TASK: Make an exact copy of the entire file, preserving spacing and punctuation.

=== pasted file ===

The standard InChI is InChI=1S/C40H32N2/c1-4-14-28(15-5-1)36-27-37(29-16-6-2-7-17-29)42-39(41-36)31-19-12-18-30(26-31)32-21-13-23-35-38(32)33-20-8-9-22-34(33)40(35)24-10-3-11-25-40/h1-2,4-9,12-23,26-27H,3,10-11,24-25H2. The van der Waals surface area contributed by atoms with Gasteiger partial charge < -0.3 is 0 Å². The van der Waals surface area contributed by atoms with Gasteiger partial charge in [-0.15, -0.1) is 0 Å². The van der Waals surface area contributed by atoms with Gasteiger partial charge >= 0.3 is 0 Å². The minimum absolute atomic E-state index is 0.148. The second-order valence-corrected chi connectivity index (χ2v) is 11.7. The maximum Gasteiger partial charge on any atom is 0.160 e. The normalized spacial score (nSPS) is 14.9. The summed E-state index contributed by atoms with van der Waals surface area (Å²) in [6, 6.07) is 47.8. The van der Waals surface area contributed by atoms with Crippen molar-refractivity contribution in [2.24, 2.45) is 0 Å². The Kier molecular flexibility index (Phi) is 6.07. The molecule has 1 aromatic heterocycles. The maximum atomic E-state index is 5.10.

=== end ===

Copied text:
The standard InChI is InChI=1S/C40H32N2/c1-4-14-28(15-5-1)36-27-37(29-16-6-2-7-17-29)42-39(41-36)31-19-12-18-30(26-31)32-21-13-23-35-38(32)33-20-8-9-22-34(33)40(35)24-10-3-11-25-40/h1-2,4-9,12-23,26-27H,3,10-11,24-25H2. The van der Waals surface area contributed by atoms with Gasteiger partial charge < -0.3 is 0 Å². The van der Waals surface area contributed by atoms with Gasteiger partial charge in [-0.15, -0.1) is 0 Å². The van der Waals surface area contributed by atoms with Gasteiger partial charge >= 0.3 is 0 Å². The minimum absolute atomic E-state index is 0.148. The second-order valence-corrected chi connectivity index (χ2v) is 11.7. The maximum Gasteiger partial charge on any atom is 0.160 e. The normalized spacial score (nSPS) is 14.9. The summed E-state index contributed by atoms with van der Waals surface area (Å²) in [6, 6.07) is 47.8. The van der Waals surface area contributed by atoms with Crippen molar-refractivity contribution in [2.24, 2.45) is 0 Å². The Kier molecular flexibility index (Phi) is 6.07. The molecule has 1 aromatic heterocycles. The maximum atomic E-state index is 5.10.